In the motion picture industry many methods are employed for obtaining pictures composed of several components taken at different times, known as process shots. Usually the background component of a final scene has been taken at some distant point, such as a foreign country, and at a time prior to the making of the final picture. For composition the background component was sent to a studio where the actors were located. This background component may have been either a motion picture of a "still in the form of a stereopticon slide, the present invention being directed to the latter type. when using either still slides or motion pictures, they are projected upon a translucent screen, on the 90 other side of which are positioned the actor or actors and a camera. The camera will photograph the actors, which form the foreground action, and the projected picture on the diifuslng .screen, which forms the background component to provide the composite scene which may be either a "still" or in motion.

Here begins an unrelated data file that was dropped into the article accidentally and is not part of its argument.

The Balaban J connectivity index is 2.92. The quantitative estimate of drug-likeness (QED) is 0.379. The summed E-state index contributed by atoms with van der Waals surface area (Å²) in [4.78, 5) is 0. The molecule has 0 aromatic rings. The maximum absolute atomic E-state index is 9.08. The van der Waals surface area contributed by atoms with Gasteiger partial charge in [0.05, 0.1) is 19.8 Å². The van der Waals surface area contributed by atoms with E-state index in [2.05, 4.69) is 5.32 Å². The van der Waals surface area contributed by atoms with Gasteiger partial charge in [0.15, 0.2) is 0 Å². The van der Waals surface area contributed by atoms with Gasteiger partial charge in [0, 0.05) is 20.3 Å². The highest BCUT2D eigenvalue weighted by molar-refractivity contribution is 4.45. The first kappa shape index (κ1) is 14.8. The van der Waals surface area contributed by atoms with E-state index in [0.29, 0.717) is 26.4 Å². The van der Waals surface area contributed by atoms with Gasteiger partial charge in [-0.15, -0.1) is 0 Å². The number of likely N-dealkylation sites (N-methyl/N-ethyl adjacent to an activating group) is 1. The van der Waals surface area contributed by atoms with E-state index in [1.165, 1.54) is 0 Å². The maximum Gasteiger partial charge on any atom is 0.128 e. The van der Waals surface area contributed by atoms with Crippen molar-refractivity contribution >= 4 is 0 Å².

.In this type of photography considerable quantity of light is required to give the background component the proper illumination for effecting the negative in the photographing camera. This quantity of light produces considerable heat and when a stationary slide is employed, it is necessary that the slide be properly cooled during the projection thereof so as not to damage it.

The present invention has for its principal object, therefore, the provision of a slide holder which will permit the projection of a slide at the proper light intensities over longperiods of time.

Another object of the invention is to provide a stereopticon slide holder for the projection of slides at high light intensities and in which the azimuth of the slide may be adjusted during projection. g